To identify the elementary processes, the function user requirements have to be broken into the smallest unit of activity. For example, if there is a requirement to maintain employee information, what this basically means is that the application should be able to add, view, modify, and delete employee information. Each of these is individual units of activities, and should be considered as individual elementary processes. The activity should be meaningful to the user. This is synonymous with the definition of a transaction function, which describes that it has to be user-recognizable. The examples related to employees are all logical and meaningful to the user of the application. Each of the elementary processes should constitute a complete transaction. For example, in the case of adding employee information, the set of activities that constitutes a complete transactions includes – clicking a button to add a new employee, filling the required information in a user form, clicking on the ‘save’ button, and finally getting a confirmation message from the system. These set of activities constitutes an entire transactions, and so should be considered as a single transaction function and not separately. Finally, the activity should be self-contained. What this means is that the identified activity should be independent and not depend on any other activity’s existence. In the next slide, we will cover the three transaction functions – EI, EQ, and EO.

3.16 EI EQ and EO

The transaction function is classified as EI, EO, or EQ, based on the primary intent of the elementary process under study. The three basic primary intents are “alter the behavior of the system”, “maintain one or more ILFs”, and “present information to a user”. These primary intents are summarized in the next slide after covering what transactions classify as External Inputs (EI), External Query (EQ), and External Output (EO). An external input is an elementary process that processes data, or control information sent from outside the boundary. What this means is that the data is passed from outside the boundary, either by users or other application, into one of the ILFs maintained within the application boundary. These transactions are usually data entry transactions like adding, modifying, deleting, inserting, etc. The primary intent of an EI is to maintain one or more ILFs, and to alter the behavior of the system. That is, every EI adds, modifies, and deletes data from one or more ILFs in the application, thereby alternating its behavior. An external query or external inquiry is an elementary process that sends data, or control information from inside the application boundary to outside. The primary intent of an EQ is to retrieve data and present the data to the user. Point to note is that the there is no processing logic, calculations, algorithms involved during the retrieval and reporting process. Example of EQs are viewing information, searching for a record, generating a dump of records, etc. An EQ doesn’t maintain an ILF, nor does it alter the behavior of the system. An external output is an elementary process that sends the data, or control information from inside the application boundary to outside and during the process, performs some additional processing of logic, algorithms, or calculations. EO is similar to EQ except that the data retrieved from an EO contains some calculations or algorithms. The primary intent of an EO, like an EQ, is to present information to the user. The processing logic should contain at least one mathematical formula, calculation, or create derived data based on some algorithm. An EO, like an EI, maintains one or more ILFs, and alters the behavior of the application. Some examples of EO are display calculated values, graphical representation of data, etc. The next slide summarizes the primary intents, and their applicability to the three transaction functions.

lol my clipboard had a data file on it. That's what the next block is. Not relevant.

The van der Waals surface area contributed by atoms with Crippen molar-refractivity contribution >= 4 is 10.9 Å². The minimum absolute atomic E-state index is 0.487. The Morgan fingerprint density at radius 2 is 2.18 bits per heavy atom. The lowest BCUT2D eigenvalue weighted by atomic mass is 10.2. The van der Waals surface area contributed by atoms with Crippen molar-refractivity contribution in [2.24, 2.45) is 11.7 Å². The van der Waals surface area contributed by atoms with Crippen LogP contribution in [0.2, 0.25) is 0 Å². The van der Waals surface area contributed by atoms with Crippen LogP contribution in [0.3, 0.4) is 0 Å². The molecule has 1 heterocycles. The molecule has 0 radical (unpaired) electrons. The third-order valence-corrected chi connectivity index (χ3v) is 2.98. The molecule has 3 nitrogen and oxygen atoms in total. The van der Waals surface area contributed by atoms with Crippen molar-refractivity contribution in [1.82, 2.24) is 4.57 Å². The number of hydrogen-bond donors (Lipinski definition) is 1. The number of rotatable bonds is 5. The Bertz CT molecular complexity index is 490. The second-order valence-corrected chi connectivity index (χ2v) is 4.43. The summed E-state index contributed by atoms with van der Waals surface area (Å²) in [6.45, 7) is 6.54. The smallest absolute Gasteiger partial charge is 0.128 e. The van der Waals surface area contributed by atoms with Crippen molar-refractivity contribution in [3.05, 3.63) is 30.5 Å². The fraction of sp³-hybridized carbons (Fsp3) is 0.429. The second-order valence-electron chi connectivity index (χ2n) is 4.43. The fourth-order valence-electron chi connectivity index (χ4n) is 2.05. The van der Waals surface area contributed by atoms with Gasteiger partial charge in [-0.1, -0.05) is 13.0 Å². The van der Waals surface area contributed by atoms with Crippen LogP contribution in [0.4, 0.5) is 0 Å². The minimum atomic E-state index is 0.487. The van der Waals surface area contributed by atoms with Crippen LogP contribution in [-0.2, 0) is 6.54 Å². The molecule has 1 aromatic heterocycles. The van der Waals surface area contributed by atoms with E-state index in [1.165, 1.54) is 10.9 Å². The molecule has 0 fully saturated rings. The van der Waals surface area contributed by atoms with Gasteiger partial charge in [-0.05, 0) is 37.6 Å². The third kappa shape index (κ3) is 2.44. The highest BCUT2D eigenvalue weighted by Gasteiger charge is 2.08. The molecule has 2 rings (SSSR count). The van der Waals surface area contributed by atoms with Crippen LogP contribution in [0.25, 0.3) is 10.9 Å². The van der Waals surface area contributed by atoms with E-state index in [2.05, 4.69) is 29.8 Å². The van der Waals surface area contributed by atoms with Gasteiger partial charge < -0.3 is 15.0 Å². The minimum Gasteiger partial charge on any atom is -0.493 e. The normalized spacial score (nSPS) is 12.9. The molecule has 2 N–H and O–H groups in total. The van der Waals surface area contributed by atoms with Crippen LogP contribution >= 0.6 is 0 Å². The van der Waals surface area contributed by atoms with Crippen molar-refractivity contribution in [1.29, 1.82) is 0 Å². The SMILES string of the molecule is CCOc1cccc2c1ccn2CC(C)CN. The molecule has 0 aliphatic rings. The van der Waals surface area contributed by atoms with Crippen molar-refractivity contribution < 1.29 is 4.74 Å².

3.17 Primary Intents of Transaction Functions

As seen in the slide, the primary intent of an external input is to maintain one or more ILFs, and alter the behavior of the system. The primary intents of EO and EQ are to present information to the user. The primary difference between the two is that the EO needs to have at least one mathematical calculation or algorithm thereby chances of maintaining one or more ILFs and altering the behavior of the application. In the next slide, we will identify the various transactions in the currency converter application.

3.18 Transaction Functions in Currency Converter

As seen in the image on the slide, there is only one external input in the application which is the “Save Details” transaction. This transaction saves the entered currency details in the only ILF of the application. The set of external queries in the application are “View Log”, “Get Conversion Rate”, and “Print Log”. Note that none of these transactions are maintaining any ILF, nor altering the behavior of the system. All these transactions do is present some information to the user. There is only one external output in the application which is the “Convert Currency” transaction. This transaction multiplies the amount entered in dollars with the conversion rate, displays the amount in rupees, and thus this is an EO. Do note that ‘Clear’ and ‘Close’ buttons are not associated with any transaction functions. Unless data passes from outside to inside the boundary, or from inside to outside, the transaction cannot be classified as a transaction function. Let us summarize this module in the next slide.

3.19 Summary

We started off this module with a recap of the FPA counting process, which starts with determining the counting scope and the application boundary. We then covered the counting scope which basically includes collecting available documentations, deciding upon the type of function point count – either development, enhancement, or application function point count; and finally determining the purpose of the measurement exercise. Then we understood application boundary which is a logical “membrane” surrounding the application under study and its external environment. The application boundary helps to identify and classify the various data and transaction functions in the application. Post this; we found out the identification rules for data functions which include Internal Logic Files (ILF), and External Interface Files (EIF). All logically related set of data has to be grouped into data functions, and has to be classified as an internal logic file or external interface file, based on where the data function resides. If the data function is maintained within the application boundary, it is an internal logic file, and if the data functions are outside the application boundary, it is an external interface file. We ended the module with the identification of rules for transaction functions. The functional user requirements are broken into smaller unit of activities called as elementary processes, and are classified as external inputs, external queries, or external output. An external input is an elementary process that processes data sent from outside the boundary. External Query and External Output sends data from inside the application boundary to outside. The prime difference between EQ and EO is that EO contains at least one mathematical calculation or derives data based on some algorithm. We will understand the counting rules for the data and transaction functions in the next module.